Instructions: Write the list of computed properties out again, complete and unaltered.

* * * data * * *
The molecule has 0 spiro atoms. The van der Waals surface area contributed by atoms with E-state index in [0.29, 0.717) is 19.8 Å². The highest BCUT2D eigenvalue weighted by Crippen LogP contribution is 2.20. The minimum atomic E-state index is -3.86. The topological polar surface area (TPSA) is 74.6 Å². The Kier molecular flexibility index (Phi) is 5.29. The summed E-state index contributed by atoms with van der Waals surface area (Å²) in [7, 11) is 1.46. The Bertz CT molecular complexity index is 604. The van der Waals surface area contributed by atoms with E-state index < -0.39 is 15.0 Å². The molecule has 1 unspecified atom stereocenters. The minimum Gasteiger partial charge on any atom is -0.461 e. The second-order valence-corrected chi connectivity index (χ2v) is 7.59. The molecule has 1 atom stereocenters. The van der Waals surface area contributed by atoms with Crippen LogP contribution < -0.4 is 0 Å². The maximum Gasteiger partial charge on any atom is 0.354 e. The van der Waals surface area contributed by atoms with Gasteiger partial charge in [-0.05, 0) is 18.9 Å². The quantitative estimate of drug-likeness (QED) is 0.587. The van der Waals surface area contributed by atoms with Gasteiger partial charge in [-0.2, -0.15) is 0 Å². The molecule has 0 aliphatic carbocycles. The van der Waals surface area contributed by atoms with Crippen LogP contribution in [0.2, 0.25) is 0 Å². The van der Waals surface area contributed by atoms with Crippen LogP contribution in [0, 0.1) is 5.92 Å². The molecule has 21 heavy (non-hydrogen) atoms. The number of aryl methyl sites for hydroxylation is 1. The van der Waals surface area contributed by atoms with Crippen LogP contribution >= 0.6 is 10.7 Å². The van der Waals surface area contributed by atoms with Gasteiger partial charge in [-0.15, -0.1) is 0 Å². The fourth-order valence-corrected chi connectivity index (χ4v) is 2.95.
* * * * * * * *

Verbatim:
The molecule has 0 spiro atoms. The van der Waals surface area contributed by atoms with E-state index in [0.29, 0.717) is 19.8 Å². The highest BCUT2D eigenvalue weighted by Crippen LogP contribution is 2.20. The minimum atomic E-state index is -3.86. The topological polar surface area (TPSA) is 74.6 Å². The Kier molecular flexibility index (Phi) is 5.29. The summed E-state index contributed by atoms with van der Waals surface area (Å²) in [7, 11) is 1.46. The Bertz CT molecular complexity index is 604. The van der Waals surface area contributed by atoms with E-state index < -0.39 is 15.0 Å². The molecule has 1 unspecified atom stereocenters. The minimum Gasteiger partial charge on any atom is -0.461 e. The second-order valence-corrected chi connectivity index (χ2v) is 7.59. The molecule has 1 atom stereocenters. The van der Waals surface area contributed by atoms with Crippen LogP contribution < -0.4 is 0 Å². The maximum Gasteiger partial charge on any atom is 0.354 e. The van der Waals surface area contributed by atoms with Gasteiger partial charge in [-0.05, 0) is 18.9 Å². The quantitative estimate of drug-likeness (QED) is 0.587. The van der Waals surface area contributed by atoms with Gasteiger partial charge in [-0.2, -0.15) is 0 Å². The molecule has 0 aliphatic carbocycles. The van der Waals surface area contributed by atoms with Crippen LogP contribution in [0.2, 0.25) is 0 Å². The van der Waals surface area contributed by atoms with Crippen LogP contribution in [0, 0.1) is 5.92 Å². The molecule has 21 heavy (non-hydrogen) atoms. The number of aryl methyl sites for hydroxylation is 1. The van der Waals surface area contributed by atoms with Crippen LogP contribution >= 0.6 is 10.7 Å². The van der Waals surface area contributed by atoms with Gasteiger partial charge in [-0.15, -0.1) is 0 Å². The fourth-order valence-corrected chi connectivity index (χ4v) is 2.95.